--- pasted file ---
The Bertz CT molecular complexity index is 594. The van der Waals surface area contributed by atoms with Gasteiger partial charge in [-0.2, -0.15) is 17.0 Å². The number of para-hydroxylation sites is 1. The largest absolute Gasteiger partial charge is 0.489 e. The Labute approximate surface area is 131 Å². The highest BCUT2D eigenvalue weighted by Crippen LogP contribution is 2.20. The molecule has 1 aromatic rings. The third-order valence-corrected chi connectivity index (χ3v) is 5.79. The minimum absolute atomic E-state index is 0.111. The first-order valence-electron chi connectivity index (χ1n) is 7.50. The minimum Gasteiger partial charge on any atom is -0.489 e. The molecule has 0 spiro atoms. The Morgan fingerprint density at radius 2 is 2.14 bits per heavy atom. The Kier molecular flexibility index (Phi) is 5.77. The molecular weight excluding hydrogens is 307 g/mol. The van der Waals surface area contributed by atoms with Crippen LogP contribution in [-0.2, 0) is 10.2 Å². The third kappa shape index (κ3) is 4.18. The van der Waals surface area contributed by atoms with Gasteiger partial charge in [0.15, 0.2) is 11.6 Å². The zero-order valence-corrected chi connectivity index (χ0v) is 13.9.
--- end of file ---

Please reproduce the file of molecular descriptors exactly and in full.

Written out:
The Bertz CT molecular complexity index is 594. The van der Waals surface area contributed by atoms with Gasteiger partial charge in [-0.2, -0.15) is 17.0 Å². The number of para-hydroxylation sites is 1. The largest absolute Gasteiger partial charge is 0.489 e. The Labute approximate surface area is 131 Å². The highest BCUT2D eigenvalue weighted by Crippen LogP contribution is 2.20. The molecule has 1 aromatic rings. The third-order valence-corrected chi connectivity index (χ3v) is 5.79. The minimum absolute atomic E-state index is 0.111. The first-order valence-electron chi connectivity index (χ1n) is 7.50. The minimum Gasteiger partial charge on any atom is -0.489 e. The molecule has 0 spiro atoms. The Morgan fingerprint density at radius 2 is 2.14 bits per heavy atom. The Kier molecular flexibility index (Phi) is 5.77. The molecular weight excluding hydrogens is 307 g/mol. The van der Waals surface area contributed by atoms with Crippen LogP contribution in [-0.2, 0) is 10.2 Å². The third kappa shape index (κ3) is 4.18. The van der Waals surface area contributed by atoms with Gasteiger partial charge in [0.15, 0.2) is 11.6 Å². The zero-order valence-corrected chi connectivity index (χ0v) is 13.9.